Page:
Soil-inhabiting species of Streptomyces are Gram-positive filamentous bacteria having a complex life cycle that begins with spore germination to form branched multinucleoid vegetative hyphae. The subsequent differentiation process results in formation of erect sporogenic aerial hyphae, followed by chains of unigenomic spores1. During the initiation of morphological differentiation, most Streptomyces species produce bioactive secondary metabolites, including a variety of many important antibiotics with antimicrobial, antitumor, anthelmintic and immunosuppressive activities2,3. The processes of morphological differentiation and antibiotic biosynthesis are typically under the tight control of multiple transcriptional regulators that sense and respond to numerous environmental and physiological signals, including nutrient depletion, environmental stress, imbalanced metabolism, growth rate and small signaling molecules such as ppGpp, γ-butyrolactone and c-di-GMP4,5,6,7,8,9. The genes responsible for antibiotic synthesis are typically clustered and under the direct control of cluster-situated regulators (CSRs) that are controlled in turn by various types of higher-level pleiotropic regulators, thus forming a complex regulatory network5,6,7.

Bacterial transcriptional regulators are classified into ~50 families on the basis of sequence alignment and structural and functional criteria10. Among the known transcriptional factors in Streptomyces, AraC family members participate in the control of genes involved in important biological processes such as carbon source utilization, morphological differentiation, secondary metabolism, pathogenesis and stress responses10. The functions of many AraC family members remain unknown. Proteins of this family consist of two domains: a variable N-terminal domain involved in dimerization and ligand binding, and a C-terminal conserved helix-turn-helix (HTH) DNA-binding domain. AdpA from S. griseus, the best-studied AraC family transcriptional regulator in the genus, plays a central role in the A-factor regulatory cascade. Transcription of the encoding adpA gene is triggered by A-factor, which activates hundreds of target genes that are involved in morphological differentiation and also secondary metabolism11,12. In the model S. coelicolor, AdpA acts as a master regulator that coordinates processes of differentiation and secondary metabolism13,14. Certain AraC family members besides AdpA are also involved in regulation of secondary metabolism. In S. hygroscopicus, RapG is an essential activator of rapamycin biosynthesis by positively regulating transcription of rapamycin polyketide synthase genes rapA and rapB15. NanR4 in S. nanchangensis is a repressor of nanchangmycin biosynthesis16. Pathogenicity of many plant-pathogenic Streptomyces strains depends on synthesis of thaxtomin A, a potent cellulose biosynthesis inhibitor17. In the well-studied phytopathogen S. scabies, TxtR is required for activating transcription of thaxtomin biosynthetic genes txtA, txtB and txtC, and plays a crucial role in thaxtomin biosynthesis and virulence18.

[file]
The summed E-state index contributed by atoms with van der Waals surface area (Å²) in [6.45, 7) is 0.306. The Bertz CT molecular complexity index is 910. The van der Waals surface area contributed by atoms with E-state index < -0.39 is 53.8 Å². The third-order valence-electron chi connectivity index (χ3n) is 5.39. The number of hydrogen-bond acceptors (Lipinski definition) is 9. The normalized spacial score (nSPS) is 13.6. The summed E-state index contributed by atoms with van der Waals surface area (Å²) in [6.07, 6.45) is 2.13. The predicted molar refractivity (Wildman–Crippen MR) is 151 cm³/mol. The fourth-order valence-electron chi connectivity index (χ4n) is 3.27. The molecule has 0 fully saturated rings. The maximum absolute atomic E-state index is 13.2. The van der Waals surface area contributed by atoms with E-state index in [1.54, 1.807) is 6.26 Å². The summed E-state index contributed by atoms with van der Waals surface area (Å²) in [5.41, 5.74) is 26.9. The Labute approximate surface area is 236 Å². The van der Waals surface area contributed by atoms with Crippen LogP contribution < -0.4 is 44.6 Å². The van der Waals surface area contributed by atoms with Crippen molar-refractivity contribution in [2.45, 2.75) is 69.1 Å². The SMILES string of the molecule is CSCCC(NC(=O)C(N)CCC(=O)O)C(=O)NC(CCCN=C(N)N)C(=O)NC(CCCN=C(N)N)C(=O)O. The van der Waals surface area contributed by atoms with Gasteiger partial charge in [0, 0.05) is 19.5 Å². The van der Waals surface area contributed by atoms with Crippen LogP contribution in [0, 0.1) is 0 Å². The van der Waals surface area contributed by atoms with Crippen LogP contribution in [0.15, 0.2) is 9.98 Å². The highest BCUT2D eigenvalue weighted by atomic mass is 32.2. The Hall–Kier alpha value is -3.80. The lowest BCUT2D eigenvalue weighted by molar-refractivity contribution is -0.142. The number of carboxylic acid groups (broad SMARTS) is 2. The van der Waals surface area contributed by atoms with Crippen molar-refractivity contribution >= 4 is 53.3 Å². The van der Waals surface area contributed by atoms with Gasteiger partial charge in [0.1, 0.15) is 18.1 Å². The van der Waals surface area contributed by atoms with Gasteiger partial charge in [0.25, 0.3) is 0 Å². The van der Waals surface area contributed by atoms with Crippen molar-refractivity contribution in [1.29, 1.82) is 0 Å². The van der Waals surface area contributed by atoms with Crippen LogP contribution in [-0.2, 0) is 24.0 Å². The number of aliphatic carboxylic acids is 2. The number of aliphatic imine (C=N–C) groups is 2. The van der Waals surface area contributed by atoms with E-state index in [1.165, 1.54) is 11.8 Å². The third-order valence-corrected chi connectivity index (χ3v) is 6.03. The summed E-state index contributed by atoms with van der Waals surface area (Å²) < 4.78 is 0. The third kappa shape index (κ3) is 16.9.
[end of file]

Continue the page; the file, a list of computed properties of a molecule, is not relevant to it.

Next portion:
S. avermitilis produces avermectins, a series of 16-membered macrocyclic anthelmintic antibiotics widely utilized in medicine, agriculture and animal husbandry19,20. Because of the importance of avermectins, many groups have attempted to elucidate the biosynthetic pathway, improve yield, generate new active derivatives and identify regulatory factors21,22,23. However, the use of targeted genetic engineering for construction of avermectin high-producing strains has been limited because the complex regulatory mechanisms of avermectin biosynthesis are poorly understood. aveR in avermectin biosynthesis gene cluster encodes a LuxR family cluster-situated activator24,25. We demonstrated recently that PhoP is a direct repressor of aveR26, but no other regulators have been shown to control avermectin biosynthesis directly via aveR, or via ave structural genes. The complete genome sequencing of S. avermitilis27 revealed 26 encoded AraC family transcriptional regulators, of which only AdpA has been reported to be involved in morphogenesis and melanogenesis by our group28. The functions of the other 25 AraC family members remain to be elucidated.

In a search for novel regulators of avermectin biosynthesis, we previously applied a whole-genome chip to compare transcriptomes of S. avermitilis wild-type strain and avermectin high-producing strain 76–02-e29. We observed that transcription level of sav_742, which encodes an AraC-family transcriptional regulator, was greatly downregulated in 76–02-e, suggesting that SAV742 is involved in control of avermectin production. In the present study, we characterized SAV742 as a new global regulator in S. avermitilis. SAV742 acts as a direct repressor of avermectin production by directly controlling transcription of several avermectin biosynthetic genes, and also affects cell growth and morphological development. We predicted the SAV742 regulon based on the consensus binding motif of SAV742, and identified new target genes involved in primary metabolism, secondary metabolism and morphological differentiation.


SAV742 affects avermectin production, cell growth and morphological differentiation